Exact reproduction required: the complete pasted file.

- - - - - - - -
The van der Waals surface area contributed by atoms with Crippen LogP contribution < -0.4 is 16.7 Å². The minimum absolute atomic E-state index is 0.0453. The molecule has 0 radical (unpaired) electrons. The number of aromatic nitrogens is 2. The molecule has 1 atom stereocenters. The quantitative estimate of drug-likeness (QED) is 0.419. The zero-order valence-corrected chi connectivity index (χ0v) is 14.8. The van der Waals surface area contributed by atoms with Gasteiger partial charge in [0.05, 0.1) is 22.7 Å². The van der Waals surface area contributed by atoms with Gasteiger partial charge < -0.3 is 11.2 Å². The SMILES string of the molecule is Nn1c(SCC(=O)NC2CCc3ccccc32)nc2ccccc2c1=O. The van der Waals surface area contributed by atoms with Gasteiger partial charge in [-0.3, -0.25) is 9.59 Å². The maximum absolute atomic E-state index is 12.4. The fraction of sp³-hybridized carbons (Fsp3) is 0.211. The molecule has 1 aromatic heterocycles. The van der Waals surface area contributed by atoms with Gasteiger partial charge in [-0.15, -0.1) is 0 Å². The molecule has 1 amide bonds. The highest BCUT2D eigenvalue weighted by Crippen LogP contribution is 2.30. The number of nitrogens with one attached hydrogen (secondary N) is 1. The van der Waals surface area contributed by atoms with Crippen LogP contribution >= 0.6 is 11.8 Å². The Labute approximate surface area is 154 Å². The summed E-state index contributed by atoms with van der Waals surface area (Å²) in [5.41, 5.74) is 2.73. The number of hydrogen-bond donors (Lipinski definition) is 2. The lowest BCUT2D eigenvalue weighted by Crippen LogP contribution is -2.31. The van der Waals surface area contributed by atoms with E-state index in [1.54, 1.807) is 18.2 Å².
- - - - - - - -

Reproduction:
The van der Waals surface area contributed by atoms with Crippen LogP contribution < -0.4 is 16.7 Å². The minimum absolute atomic E-state index is 0.0453. The molecule has 0 radical (unpaired) electrons. The number of aromatic nitrogens is 2. The molecule has 1 atom stereocenters. The quantitative estimate of drug-likeness (QED) is 0.419. The zero-order valence-corrected chi connectivity index (χ0v) is 14.8. The van der Waals surface area contributed by atoms with Gasteiger partial charge in [0.05, 0.1) is 22.7 Å². The van der Waals surface area contributed by atoms with Gasteiger partial charge < -0.3 is 11.2 Å². The SMILES string of the molecule is Nn1c(SCC(=O)NC2CCc3ccccc32)nc2ccccc2c1=O. The van der Waals surface area contributed by atoms with Gasteiger partial charge in [-0.3, -0.25) is 9.59 Å². The maximum absolute atomic E-state index is 12.4. The fraction of sp³-hybridized carbons (Fsp3) is 0.211. The molecule has 1 aromatic heterocycles. The van der Waals surface area contributed by atoms with Gasteiger partial charge in [-0.15, -0.1) is 0 Å². The molecule has 1 amide bonds. The highest BCUT2D eigenvalue weighted by Crippen LogP contribution is 2.30. The number of nitrogens with one attached hydrogen (secondary N) is 1. The van der Waals surface area contributed by atoms with Crippen LogP contribution >= 0.6 is 11.8 Å². The Labute approximate surface area is 154 Å². The summed E-state index contributed by atoms with van der Waals surface area (Å²) in [5.41, 5.74) is 2.73. The number of hydrogen-bond donors (Lipinski definition) is 2. The lowest BCUT2D eigenvalue weighted by Crippen LogP contribution is -2.31. The van der Waals surface area contributed by atoms with E-state index in [1.54, 1.807) is 18.2 Å².